These places were huge. Coco Bongo, which I heard charges a $75 U.S. cover fee, has its own souvenir store that was bigger than some discos across the street. Every bar had young Mexican women in hot pants and dominatrix boots dancing on table tops. Every bar I walked by, a burly Mexican with near perfect English followed me like a hooker.

“What do you want tonight? We have two-for-ones for $10. We have all you can drink for $40. You want chica?”

The Congo Bar, featuring a vague African theme, was jammed with people pointing to the stage with their arms wagging in the air to songs I’d never heard or wanted to learn. I settled into the one next door, the name of which I tried to forget. It was about half full, cheap and featured some guests who actually have had drivers licenses for more than five years. But as soon as I walked in, a Mexican in all black pushed the outside of one nostril, raised his eyebrows at me and said, “You want?”

What I wanted was something cold. The two margaritas in plastic cups were wet and freezing and weaker than my tolerance for disco music. I think it was disco. Maybe it was hip-hop. Some of it was rap. None of it was decipherable and all of it made me feel like I was 80 years old.

The bar became dead quickly and I braved the crowds in the Congo Bar which also didn’t have a cover and gave me a margarita in a yard-long, narrow glass for $10. As I stood at a small cocktail table with two locals, A deeply tanned woman in black curly hair could not negotiate the two steps from one floor to my level. She sat down, put her head between her legs and closed her eyes. Her two friends lifted her up as if she was a giant bag of lima beans. She couldn’t even shuffle her feet out the door. Security guards gave her a passive, bored look as if they’d seen these all too often.

They saw it a few moments later when a guy in his 20s moving more sideways than forward, as if caught by an invesible hurricane, was led out by the arm by his friend. I thought he was blind. He was merely blind drunk.

A Canadian woman in a tiny black mini-skirt and sweat pouring down her remarkably adequate push-up bra was girating on a table above the main stage, obviously enjoying the voyeurs who peered up at her at an advantageous angle.

A pretty blonde, about 30, caught a bar shirt tossed to the crowd and was invited up on stage. The burly Mexican with the microphone invited her to try it on. Sure enough, she did. She took off her sweater blouse, giggled shyly then purposely did a lousy job of hiding her snowy white breasts as she put on the other shirt.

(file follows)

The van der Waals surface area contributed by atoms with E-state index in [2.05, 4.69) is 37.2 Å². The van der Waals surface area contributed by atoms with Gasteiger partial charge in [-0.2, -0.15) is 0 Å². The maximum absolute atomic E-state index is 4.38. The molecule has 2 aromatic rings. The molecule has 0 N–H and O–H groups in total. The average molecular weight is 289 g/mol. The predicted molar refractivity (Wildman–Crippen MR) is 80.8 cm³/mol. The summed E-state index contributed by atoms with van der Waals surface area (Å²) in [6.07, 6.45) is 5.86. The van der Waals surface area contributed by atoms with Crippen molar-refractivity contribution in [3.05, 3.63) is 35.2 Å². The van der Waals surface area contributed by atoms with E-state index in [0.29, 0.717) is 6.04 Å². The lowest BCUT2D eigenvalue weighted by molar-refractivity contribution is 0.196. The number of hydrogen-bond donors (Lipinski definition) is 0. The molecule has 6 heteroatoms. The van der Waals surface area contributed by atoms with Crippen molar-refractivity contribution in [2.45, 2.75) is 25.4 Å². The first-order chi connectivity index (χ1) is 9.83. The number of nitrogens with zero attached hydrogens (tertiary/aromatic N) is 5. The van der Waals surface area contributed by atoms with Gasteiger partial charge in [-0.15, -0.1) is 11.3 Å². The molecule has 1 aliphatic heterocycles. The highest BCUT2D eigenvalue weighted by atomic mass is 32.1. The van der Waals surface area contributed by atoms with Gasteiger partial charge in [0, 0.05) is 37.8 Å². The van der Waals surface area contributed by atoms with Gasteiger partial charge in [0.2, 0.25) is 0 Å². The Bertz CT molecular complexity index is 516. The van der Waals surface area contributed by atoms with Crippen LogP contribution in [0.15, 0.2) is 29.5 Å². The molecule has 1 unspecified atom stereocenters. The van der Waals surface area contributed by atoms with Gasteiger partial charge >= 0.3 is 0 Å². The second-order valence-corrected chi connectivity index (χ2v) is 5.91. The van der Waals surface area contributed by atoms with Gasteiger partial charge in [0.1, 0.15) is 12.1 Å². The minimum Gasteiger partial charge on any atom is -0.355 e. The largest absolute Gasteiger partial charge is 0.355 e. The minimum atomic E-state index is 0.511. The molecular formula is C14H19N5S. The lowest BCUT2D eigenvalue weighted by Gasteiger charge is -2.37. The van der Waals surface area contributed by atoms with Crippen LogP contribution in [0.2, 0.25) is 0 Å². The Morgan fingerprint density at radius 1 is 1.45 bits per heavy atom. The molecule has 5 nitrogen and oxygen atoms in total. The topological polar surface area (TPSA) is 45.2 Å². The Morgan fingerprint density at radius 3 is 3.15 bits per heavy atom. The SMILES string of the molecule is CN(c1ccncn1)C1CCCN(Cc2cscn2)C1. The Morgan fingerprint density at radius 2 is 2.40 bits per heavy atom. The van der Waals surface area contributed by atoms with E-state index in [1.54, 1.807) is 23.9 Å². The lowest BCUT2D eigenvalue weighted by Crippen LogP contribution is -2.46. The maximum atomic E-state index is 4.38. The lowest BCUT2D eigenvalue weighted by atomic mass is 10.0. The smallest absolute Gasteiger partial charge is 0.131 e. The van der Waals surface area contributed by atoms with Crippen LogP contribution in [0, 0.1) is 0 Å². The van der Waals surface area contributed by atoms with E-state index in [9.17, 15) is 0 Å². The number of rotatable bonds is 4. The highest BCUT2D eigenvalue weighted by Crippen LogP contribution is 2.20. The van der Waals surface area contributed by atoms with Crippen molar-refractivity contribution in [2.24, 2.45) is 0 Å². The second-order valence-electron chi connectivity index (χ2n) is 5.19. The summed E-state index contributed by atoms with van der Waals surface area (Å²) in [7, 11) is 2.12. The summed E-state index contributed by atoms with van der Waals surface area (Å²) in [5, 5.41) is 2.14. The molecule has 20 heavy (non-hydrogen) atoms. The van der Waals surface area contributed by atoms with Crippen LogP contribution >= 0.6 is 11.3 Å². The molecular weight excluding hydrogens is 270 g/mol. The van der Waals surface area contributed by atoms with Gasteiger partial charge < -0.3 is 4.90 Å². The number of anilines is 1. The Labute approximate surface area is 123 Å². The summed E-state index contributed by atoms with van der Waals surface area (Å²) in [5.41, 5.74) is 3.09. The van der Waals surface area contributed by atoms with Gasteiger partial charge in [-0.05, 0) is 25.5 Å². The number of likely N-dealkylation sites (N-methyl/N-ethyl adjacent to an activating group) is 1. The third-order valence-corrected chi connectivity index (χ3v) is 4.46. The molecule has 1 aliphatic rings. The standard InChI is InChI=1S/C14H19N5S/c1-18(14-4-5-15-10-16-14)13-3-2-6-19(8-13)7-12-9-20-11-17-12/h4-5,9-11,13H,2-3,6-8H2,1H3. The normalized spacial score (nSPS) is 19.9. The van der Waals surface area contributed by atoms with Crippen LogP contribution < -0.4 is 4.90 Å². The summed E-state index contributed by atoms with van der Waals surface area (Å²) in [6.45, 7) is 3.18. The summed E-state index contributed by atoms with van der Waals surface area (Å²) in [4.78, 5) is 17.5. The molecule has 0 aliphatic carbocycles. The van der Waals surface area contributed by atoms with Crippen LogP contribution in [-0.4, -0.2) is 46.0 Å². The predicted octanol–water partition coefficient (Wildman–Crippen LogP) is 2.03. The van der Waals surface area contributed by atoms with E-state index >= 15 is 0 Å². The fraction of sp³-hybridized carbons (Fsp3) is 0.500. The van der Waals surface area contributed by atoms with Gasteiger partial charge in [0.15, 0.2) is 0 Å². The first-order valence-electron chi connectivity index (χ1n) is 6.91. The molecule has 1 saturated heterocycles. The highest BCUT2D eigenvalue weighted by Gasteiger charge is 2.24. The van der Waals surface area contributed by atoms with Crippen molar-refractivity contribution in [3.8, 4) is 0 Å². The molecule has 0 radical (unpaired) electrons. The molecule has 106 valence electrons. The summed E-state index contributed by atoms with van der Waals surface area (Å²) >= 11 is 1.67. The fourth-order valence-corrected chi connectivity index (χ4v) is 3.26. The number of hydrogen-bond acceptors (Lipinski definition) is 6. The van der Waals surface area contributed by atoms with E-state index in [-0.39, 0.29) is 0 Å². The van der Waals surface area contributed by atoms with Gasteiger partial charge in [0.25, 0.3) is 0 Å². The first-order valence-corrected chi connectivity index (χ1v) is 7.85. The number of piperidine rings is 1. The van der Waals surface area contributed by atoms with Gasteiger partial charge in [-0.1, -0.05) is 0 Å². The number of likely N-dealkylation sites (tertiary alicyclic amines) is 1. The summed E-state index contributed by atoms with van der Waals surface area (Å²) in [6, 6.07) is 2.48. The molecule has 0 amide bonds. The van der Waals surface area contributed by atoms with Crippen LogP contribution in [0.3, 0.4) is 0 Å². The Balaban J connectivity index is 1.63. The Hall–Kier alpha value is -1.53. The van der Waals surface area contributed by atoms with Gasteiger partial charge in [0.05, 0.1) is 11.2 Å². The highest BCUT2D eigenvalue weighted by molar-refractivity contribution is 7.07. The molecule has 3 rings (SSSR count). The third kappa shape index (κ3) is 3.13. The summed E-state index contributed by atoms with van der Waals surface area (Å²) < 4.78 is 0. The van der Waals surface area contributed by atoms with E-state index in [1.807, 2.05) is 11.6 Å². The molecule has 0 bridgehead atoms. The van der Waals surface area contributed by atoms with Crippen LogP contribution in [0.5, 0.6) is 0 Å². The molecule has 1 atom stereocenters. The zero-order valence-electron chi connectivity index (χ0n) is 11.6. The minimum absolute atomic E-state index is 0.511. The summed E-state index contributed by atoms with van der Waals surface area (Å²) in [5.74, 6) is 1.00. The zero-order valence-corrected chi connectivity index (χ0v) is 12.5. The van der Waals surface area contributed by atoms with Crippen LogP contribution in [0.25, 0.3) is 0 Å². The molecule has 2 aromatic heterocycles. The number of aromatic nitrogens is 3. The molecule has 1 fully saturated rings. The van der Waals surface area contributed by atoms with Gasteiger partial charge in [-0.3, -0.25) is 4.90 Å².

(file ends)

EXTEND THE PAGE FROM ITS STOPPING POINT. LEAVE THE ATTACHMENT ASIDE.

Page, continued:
I thought I hate Latin music. House music is worse. It’s the louder the better. No rhythm is best. It was just one continuous pounding of drums and shouts to words I was the only one in the club who didn’t understand. I was the only one not singing along.

It was 2 a.m. and every club was still packed. It’s not even March yet. I turned to the two locals and asked, “Habla ingles?”






Never mind. Making small talk was hopeless. Making friends was out of the question. It’s drinking and dancing in place and shouting to an evening I couldn’t appreciate. I was wasting my time and money and brain cells. As I walked out a lumpy Mexican woman grabbed my arm and said, “You want company?”

“No,” I replied. “I want a cab.”

A cabby, seeing the need for a rescue, grabbed me and led me quickly to his back seat.

“That woman who grabbed you?” he said. “That was a man.”

“What? You’re kidding?”

“It’s a man. They’re all over Cancun now.”

While I contemplated that grotesque vision, he said, “You want chica? I have many. Here look.”

He threw in the backseat a dogeared collection of what looked like lingerie models. Most of the pictures only showed their backside.

“Here, look,” he said, pointing to a tiny, rough-looking bar across the street. “There at the bar over there.”

“No, thanks. I don’t do prostitutes.”

Even with excellent conversational English, he didn’t understand me.

“Full treatment: One hour $300.”

“Sorry. I came here to drink and read in the sun.”

He didn’t hear a word.

“I have one 14.”

“Um, isn’t that illegal?”

“Illegal? This is Mexico.”

Sure enough, my Lonely Planet guidebook says Mexico has become a big-time jump stop on the sex slave trail. It says there’s an estimated 5,000 child sex slaves in the country and, obviously, they’re going to migrate to the biggest tourist trap in Mexico. Apparently, the age of consent in some areas of Mexico is as low as 12 years old.

I said, “Fourteen? Fortunately, I prefer older women.”

Without missing a beat, he said, “No problem. I have some 18, 19.”

He dropped me off at 3 a.m. to a darkened, quiet hotel. The bar had long closed. He wrote down his number and handed it back to me. I left it on the back seat.

And I’m leaving Cancun for good.